An Audiobook Narrator's Story: Randye Kaye

Last month, after I wrote about audiobook narrators, I was delighted to hear from one of the narrators I mentioned in the article, Randye Kaye. Because I had huge curiosity about how the audiobook process works, I asked Randye if she’d be willing to participate in a Q&A. I’m thrilled that she agreed. If you, too, have wondered about the world of audiobook narration, I think you’ll really enjoy Randye’s responses:

RandyeKaye.jpg Q: How do audiobook publishers choose narrators? Or perhaps from your perspective, a better question is, what do you do to get hired for audiobook gigs?

A: All voice talents need a demo of their work, and an audiobook demo is considered a “speciality” demo, as the cuts are usually longer than traditional narration or commercial demos. I have audiobook samples on my Website, on the demo page, and can send the link to any interested publishing houses, agents, and/or casting directors. For the big jobs (such as a new novel by an established best-selling author), there are agent submissions for audiobook work; for the many other jobs (reading textbooks, for instance), many talents market themselves to production houses. Usually, you audition for a specific job, to see if your delivery is a good match for the book.

Q: How do you prepare? How much, if any practicing do you do before you are recorded? Do you read the book first? Do you practice reading aloud? Do you work on accents and various character voices? Any other kinds of prep?

A: For fiction: absolutley. Read the entire book first (some read it twice) so you know where the story goes. List your characters, etc. Think about how you will “play” each one. For nonfiction, the “acting” is less obvious, but there still are acting choices to make: tone, tempo, intention. One of the best audiobook narrators, George Guidall [Editor’s note: Guidall was the subject of the NPR story that inspired my post about audiobook narrators], talks beautifully about the acting process in audiobooks on his Website. As for practicing out loud, cold reading skills are essential for all voiceover talents, in any genre. It’s part of our lives to stay prepared with focused practice.

Q: What is the recording process like? I envision many takes, because it’s hard to imagine the narration going totally smoothly without the narrator, say, coughing, sneezing, stumbling on words, etc.

A: Generally it takes about two hours of recording to produce a “finished hour” of audio. Any more, and you’re not really ready for this business. The editor then takes more hours to do the post-recording work. As for the voice talents, sometimes we’re “in the zone,” and can get through several pages without stops, totally focused and in character; other times we may stumble several times on a page. Breaks are necessry; the work is surprisingly tiring!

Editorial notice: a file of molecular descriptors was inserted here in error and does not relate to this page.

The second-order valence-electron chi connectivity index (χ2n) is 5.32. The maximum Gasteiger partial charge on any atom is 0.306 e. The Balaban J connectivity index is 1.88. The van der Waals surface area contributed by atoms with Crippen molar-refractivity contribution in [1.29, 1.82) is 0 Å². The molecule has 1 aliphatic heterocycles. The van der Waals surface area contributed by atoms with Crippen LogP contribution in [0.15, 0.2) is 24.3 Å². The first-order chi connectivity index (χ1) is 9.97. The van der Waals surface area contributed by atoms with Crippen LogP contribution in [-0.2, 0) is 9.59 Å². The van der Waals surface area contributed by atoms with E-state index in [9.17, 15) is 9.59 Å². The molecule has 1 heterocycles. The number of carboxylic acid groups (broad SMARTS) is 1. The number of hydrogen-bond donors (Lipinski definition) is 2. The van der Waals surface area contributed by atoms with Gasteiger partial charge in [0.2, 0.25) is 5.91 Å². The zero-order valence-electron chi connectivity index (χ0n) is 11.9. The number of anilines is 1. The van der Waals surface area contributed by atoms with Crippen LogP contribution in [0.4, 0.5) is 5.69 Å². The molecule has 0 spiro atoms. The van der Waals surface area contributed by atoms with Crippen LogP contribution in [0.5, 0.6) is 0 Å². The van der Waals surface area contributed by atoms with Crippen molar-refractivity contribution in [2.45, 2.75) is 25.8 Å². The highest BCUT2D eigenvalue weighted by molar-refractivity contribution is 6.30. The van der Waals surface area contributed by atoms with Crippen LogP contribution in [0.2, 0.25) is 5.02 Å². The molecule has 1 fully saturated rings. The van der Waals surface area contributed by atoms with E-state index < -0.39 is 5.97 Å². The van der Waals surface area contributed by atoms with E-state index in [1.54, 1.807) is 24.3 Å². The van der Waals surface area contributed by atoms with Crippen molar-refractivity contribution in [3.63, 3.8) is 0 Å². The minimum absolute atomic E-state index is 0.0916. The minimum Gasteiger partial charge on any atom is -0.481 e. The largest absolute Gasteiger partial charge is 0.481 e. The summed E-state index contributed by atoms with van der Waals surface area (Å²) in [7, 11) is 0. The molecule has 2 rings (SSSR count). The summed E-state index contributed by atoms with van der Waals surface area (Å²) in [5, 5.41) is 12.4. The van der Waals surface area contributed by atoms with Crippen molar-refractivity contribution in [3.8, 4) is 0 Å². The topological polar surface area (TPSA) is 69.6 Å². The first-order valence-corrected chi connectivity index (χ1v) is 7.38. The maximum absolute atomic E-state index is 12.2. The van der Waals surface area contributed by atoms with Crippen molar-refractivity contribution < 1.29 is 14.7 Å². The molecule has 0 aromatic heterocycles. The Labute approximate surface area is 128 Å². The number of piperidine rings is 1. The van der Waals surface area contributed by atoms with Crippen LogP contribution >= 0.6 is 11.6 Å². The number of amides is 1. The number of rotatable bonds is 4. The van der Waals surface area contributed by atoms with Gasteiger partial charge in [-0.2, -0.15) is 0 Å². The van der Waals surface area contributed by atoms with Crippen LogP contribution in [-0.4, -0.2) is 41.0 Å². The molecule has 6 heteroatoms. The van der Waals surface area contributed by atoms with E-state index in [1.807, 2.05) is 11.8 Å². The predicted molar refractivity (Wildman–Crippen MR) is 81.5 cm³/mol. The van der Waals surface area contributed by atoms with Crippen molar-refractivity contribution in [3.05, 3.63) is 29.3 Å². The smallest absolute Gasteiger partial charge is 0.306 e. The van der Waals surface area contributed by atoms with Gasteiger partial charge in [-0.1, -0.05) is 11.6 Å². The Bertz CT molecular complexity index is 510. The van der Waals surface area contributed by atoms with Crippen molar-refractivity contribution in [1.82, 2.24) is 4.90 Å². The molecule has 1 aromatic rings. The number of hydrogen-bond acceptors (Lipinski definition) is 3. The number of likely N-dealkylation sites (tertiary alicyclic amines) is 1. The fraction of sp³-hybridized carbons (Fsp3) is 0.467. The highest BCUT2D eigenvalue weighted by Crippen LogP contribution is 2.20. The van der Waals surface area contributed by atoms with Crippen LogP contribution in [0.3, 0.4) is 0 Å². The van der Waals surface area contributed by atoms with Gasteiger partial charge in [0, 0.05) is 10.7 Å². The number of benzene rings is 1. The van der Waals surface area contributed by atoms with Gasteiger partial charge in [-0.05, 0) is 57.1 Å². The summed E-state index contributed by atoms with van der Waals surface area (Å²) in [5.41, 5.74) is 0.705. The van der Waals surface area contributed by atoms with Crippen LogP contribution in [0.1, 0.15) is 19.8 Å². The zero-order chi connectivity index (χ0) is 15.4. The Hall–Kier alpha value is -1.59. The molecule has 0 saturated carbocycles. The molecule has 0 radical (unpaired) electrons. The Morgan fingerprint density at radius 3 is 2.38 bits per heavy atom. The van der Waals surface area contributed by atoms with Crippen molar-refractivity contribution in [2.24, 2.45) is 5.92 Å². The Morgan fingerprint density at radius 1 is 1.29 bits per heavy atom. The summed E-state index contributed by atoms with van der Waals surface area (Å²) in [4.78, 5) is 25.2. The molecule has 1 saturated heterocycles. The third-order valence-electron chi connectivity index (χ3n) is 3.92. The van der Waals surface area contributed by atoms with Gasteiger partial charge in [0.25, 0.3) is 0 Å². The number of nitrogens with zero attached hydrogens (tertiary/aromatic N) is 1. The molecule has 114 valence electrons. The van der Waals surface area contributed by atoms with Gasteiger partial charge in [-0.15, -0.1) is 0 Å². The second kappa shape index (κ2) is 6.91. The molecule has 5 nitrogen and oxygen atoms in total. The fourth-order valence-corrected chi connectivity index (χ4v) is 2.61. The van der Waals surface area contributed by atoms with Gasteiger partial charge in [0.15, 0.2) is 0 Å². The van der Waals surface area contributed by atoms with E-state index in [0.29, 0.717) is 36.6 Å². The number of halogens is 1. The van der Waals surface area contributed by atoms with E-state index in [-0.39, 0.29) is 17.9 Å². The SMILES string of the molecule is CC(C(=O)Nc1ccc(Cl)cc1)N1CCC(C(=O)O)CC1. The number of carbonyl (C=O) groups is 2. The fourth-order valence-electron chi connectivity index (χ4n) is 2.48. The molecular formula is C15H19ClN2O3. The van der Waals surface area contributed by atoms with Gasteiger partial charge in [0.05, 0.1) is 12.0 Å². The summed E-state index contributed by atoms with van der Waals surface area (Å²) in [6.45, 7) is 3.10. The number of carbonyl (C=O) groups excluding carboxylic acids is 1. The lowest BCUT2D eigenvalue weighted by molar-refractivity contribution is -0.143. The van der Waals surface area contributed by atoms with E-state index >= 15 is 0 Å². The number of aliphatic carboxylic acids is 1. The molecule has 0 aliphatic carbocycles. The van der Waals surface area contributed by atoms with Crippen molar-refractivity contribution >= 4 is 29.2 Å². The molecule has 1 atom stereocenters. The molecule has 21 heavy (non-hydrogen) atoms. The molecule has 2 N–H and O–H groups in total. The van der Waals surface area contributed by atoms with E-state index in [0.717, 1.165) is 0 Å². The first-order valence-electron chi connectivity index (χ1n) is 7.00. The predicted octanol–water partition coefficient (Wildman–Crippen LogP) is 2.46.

Q: How long does a typical audiobook take to record?

A: About double the number of finished hours.

Q: How did you get into audiobook narration? What aspects of your training and experience have been helpful with audiobooks?

A: I have years of experience in other voice-over genres, from commercials to medical narrations, to animation. I am also a trained stage and improv actress. All of this helps! As I said, even the non-fiction reads require acting; for fiction, though, the ability to create believable characters within your own sound is vital.

Q: According to your Web site, you’ve narrated three books. Do you have a favorite?


A: I entered the full-length audiobook field fairly recently, so have many more credits in the children’s genre and in narration/commercials. I’d have to say Walter the Farting Dog was the most usually-titled book I narrated! I hope my new favorite will be my forthcoming narration for the Ben Behind His Voices: One Family’s Journey from the Chaos of Schizophrenia to Hope, (to be published in 2011 by Rowman and Littlefield, audiobook producer to be announced soon; pictured below right) — I am also the author of the memoir, so it will be particilarly exciting for me to narrate it.


Q: How much do you enjoy audiobook narration compared to your other voiceover work and acting? What are the pros and cons?

A: All of it connects, really … many skills are the same. I love the total immersion into a full-length book; I love to imagine someone listening in their car, being either entertained or informed with the help of my skills. “Bringing words to life” is my favorite thing to do, either on stage, on the page, or at the microphone — so much so, that the phrase is on my business card. The variety inherent in this work delights me, as I’m easily distracted!

Incidentally, I had mused in my post about audiobook narrators about whether I would be able to accept a different narrator for a more recent release by Susan Isaacs, one of my favorite authors; Randye to me really embodied Isaacs’ voice. It made sense for a different narrator to read Isaac’s latest, As Husbands Go, because the protagonist was a different character from the heroine of Past Perfect, which Randye narrated. While I still like Randye’s narration a little more, the narrator of As Husbands Go did a good job. While I avoid abridged audiobooks, I’m tempted to obtain the audio version of the Isaacs book I’m currently reading (in hard copy!), Long Time No See, because Isaacs herself narrates it.

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Kathy Hansen, PhD, is a leading proponent of deploying storytelling for career advancement. She is an author and instructor, in addition to being a career guru. More...


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